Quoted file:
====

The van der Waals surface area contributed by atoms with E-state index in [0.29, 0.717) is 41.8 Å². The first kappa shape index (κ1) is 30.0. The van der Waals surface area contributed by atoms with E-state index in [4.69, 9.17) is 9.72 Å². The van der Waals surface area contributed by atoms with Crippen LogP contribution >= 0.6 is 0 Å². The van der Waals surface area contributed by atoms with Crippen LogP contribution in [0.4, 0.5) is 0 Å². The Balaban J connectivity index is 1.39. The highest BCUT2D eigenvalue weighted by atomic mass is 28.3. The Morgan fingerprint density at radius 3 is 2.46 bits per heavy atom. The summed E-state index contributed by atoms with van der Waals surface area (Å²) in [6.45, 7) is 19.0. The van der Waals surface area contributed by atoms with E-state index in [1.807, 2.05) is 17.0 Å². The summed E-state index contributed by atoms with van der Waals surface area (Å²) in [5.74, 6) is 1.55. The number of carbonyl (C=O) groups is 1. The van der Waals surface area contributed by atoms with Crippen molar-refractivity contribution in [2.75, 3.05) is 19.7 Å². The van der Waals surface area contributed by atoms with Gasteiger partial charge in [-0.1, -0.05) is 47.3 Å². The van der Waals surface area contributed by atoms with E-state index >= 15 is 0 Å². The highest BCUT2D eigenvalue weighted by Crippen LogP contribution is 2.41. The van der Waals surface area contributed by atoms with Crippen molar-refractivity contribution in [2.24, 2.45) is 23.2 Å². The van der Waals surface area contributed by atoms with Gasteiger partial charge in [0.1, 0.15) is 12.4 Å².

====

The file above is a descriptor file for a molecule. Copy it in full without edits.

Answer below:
The van der Waals surface area contributed by atoms with E-state index in [0.29, 0.717) is 41.8 Å². The first kappa shape index (κ1) is 30.0. The van der Waals surface area contributed by atoms with E-state index in [4.69, 9.17) is 9.72 Å². The van der Waals surface area contributed by atoms with Crippen LogP contribution >= 0.6 is 0 Å². The van der Waals surface area contributed by atoms with Crippen LogP contribution in [0.4, 0.5) is 0 Å². The Balaban J connectivity index is 1.39. The highest BCUT2D eigenvalue weighted by atomic mass is 28.3. The Morgan fingerprint density at radius 3 is 2.46 bits per heavy atom. The summed E-state index contributed by atoms with van der Waals surface area (Å²) in [6.45, 7) is 19.0. The van der Waals surface area contributed by atoms with E-state index in [1.807, 2.05) is 17.0 Å². The summed E-state index contributed by atoms with van der Waals surface area (Å²) in [5.74, 6) is 1.55. The number of carbonyl (C=O) groups is 1. The van der Waals surface area contributed by atoms with Crippen molar-refractivity contribution in [2.75, 3.05) is 19.7 Å². The van der Waals surface area contributed by atoms with Gasteiger partial charge in [-0.1, -0.05) is 47.3 Å². The van der Waals surface area contributed by atoms with E-state index >= 15 is 0 Å². The highest BCUT2D eigenvalue weighted by Crippen LogP contribution is 2.41. The van der Waals surface area contributed by atoms with Crippen molar-refractivity contribution in [2.24, 2.45) is 23.2 Å². The van der Waals surface area contributed by atoms with Gasteiger partial charge in [0.1, 0.15) is 12.4 Å².